In 2012, Raymond released an instrumental track ‘Natural Progression' on Soundcloud. It was primarily a collection of disjointed riffs that he liked, strung together into a semi-cohesive track. ‘Natural Progression’ was written using Propellerhead’s Reason 6.5 (music production software), not long after Reason started supporting ‘rack extensions’ which allowed third-party instruments to be used. The track featured a musical hook that used a new rack extension – an emulation of the Korg Polysix (1980s synthesizer). Carl happened to come across Raymond’s track online and liked what he heard, particularly the Polysix riff. Carl emailed Raymond asking if he was open to collaboration, whereby he would change the arrangement into a structured song, and add his vocals. Raymond was both thrilled and flattered that someone had listened to and liked his track, let alone wanted to work on it, and was quick to take Carl up on his offer.

The results were a success. Raymond was very happy with Carl’s structuring of the song, the additional vocals and enhanced arrangement. It was the start of what has become the Pacific Deep collaboration.

Since then, Carl and Raymond have been writing new songs together. Carl supplying the vocals and majority of the lyrics, with both contributing on synths, programming, arrangement, mixing and production. All collaboration to date has been via e-mail and swapping files on Dropbox. The two have spoken to each other on the phone only once!

Both Carl and Raymond immensely enjoy music of the 80s, primarily synthpop, and that has become the default basis for Pacific Deep’s sound. They also share an interest in the technology of the 80s and 90s – the Commodore 64 and Amiga computers in particular, electronics and other “techy” things. Some of these influences come through in the themes of the music.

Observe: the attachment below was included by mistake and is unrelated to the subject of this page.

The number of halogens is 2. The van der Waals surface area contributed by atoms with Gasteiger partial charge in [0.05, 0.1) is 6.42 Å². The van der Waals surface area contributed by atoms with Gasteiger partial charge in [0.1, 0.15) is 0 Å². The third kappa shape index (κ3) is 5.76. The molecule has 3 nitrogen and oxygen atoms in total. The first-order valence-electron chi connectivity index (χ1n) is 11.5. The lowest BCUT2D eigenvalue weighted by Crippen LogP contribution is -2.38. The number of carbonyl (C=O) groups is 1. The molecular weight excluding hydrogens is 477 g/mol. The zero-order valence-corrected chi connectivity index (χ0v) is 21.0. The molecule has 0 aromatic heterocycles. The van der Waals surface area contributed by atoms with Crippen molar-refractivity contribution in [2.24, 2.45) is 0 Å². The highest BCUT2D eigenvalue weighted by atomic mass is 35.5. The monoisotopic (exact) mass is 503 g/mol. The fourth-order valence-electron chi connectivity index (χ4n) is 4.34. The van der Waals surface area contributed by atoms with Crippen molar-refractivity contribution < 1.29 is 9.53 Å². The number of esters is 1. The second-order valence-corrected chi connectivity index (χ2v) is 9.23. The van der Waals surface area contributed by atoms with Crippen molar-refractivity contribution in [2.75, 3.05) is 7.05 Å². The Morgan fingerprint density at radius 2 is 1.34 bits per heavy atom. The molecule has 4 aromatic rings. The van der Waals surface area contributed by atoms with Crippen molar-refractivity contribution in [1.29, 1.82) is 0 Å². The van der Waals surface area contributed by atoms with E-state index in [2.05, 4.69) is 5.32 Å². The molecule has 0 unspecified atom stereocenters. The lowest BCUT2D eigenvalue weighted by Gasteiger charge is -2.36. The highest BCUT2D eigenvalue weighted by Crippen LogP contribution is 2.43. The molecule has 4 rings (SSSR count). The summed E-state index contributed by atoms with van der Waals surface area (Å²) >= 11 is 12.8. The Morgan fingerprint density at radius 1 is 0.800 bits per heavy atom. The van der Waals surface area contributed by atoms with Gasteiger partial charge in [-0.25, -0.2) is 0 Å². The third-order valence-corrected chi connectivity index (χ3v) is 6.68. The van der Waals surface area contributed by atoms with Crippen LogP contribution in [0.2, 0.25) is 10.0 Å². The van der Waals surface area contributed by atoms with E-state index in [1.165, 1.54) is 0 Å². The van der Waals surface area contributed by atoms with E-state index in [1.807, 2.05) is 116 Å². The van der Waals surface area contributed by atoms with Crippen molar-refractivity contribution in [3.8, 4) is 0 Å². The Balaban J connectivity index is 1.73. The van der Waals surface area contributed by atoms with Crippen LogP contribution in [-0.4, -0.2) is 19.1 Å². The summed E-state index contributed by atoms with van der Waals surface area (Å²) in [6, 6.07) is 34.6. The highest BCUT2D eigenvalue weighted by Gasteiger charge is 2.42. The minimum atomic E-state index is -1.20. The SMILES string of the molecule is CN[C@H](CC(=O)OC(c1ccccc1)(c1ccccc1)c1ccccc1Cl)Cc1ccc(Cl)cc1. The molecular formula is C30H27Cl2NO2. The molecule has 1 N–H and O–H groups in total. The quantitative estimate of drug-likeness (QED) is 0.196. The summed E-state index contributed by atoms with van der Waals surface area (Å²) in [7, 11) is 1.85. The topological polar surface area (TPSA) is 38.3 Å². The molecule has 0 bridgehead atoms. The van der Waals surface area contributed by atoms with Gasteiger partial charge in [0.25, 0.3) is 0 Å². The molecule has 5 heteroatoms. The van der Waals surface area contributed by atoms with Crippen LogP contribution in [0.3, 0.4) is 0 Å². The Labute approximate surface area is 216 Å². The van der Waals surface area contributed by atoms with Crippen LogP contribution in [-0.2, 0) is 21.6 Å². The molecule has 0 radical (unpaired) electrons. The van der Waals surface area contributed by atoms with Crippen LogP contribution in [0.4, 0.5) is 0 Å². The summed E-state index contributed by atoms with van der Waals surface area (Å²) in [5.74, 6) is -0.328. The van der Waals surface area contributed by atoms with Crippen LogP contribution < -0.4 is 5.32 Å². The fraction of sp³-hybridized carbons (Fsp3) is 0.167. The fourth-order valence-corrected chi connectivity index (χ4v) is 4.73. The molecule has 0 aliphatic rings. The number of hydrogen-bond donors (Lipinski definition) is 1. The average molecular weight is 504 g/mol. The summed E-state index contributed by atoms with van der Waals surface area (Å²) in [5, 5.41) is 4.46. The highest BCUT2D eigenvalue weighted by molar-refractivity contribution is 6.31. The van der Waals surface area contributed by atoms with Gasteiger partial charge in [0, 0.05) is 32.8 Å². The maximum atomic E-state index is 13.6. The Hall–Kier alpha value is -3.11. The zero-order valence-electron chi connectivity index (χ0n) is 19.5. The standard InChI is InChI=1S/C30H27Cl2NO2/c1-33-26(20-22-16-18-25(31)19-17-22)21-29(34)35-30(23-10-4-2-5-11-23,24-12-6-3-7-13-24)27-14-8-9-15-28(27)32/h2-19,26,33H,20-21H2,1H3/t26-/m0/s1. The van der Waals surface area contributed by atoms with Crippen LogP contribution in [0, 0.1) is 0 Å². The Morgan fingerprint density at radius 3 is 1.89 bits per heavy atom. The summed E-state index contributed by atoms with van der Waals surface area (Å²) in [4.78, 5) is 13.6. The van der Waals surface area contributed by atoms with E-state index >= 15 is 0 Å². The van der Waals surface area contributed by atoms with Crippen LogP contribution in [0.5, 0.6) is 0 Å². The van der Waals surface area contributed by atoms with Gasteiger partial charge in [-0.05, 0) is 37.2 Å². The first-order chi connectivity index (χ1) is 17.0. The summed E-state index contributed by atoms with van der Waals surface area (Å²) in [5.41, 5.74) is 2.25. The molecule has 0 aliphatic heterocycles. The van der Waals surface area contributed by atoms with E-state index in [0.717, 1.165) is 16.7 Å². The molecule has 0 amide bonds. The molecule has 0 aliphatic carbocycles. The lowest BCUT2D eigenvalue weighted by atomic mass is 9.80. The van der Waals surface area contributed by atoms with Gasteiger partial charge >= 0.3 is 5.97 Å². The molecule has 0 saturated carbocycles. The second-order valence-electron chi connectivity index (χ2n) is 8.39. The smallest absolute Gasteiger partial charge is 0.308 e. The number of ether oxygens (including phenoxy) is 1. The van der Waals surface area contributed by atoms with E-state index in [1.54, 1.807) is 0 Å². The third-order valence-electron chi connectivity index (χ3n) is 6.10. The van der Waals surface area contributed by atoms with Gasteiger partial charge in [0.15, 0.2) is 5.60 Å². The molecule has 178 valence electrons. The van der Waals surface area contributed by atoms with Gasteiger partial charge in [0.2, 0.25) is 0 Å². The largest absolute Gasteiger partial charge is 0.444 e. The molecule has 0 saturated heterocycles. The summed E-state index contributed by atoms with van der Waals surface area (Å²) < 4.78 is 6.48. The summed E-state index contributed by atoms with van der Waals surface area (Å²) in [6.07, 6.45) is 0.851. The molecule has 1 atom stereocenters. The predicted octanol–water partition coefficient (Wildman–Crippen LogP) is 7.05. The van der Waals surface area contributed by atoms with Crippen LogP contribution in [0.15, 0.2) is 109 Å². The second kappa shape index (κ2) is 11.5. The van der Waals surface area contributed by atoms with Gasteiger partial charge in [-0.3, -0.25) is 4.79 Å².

Pacific Deep also collaborate with other musicians. A frequent collaborator is New York-based Ed Castro who produces under the name GEM. He has remixed several Pacific Deep tracks, reinventing them with his own style and ideas.

Pacific Deep are aware of the synthwave scene but are not directly a product of it. Primary influences are citied as Jean-Michel Jarre, Tangerine Dream, Kraftwerk, early Thomas Dolby, Depeche Mode, New Order, Pet Shop Boys, Jan Hammer, Yello, the Human League, Pseudo Echo and Soft Cell, along with some 90s euro-disco acts such as 2-Unlimited.

Production-wise, their DAW (digital audio workstation) of choice is Properllerhead’s Reason, mostly using soft synths and “Refill” sample and synth patch libraries.

Favorites include the Korg Mono/Poly and Polysix soft synths, Rob Papen’s Predator and Vacto, Propellerhead’s PX7 and Parsec, the Synapse Antidote and a refill of Fairlight and synth samples called “Way Beyond Fairlight”.

They also use hardware which consists of Carl’s guitar, a vintage Roland JX-8P synth, the new Roland JP-08 and JU-06 boutique synths and aDSI Mopho X4.

Given the physical distance factor between Raymond and Carl the are no plans for Pacific Deep to play live at this point. In the meantime the two intend to keep collaborating via the web and release more tracks and eventually another album.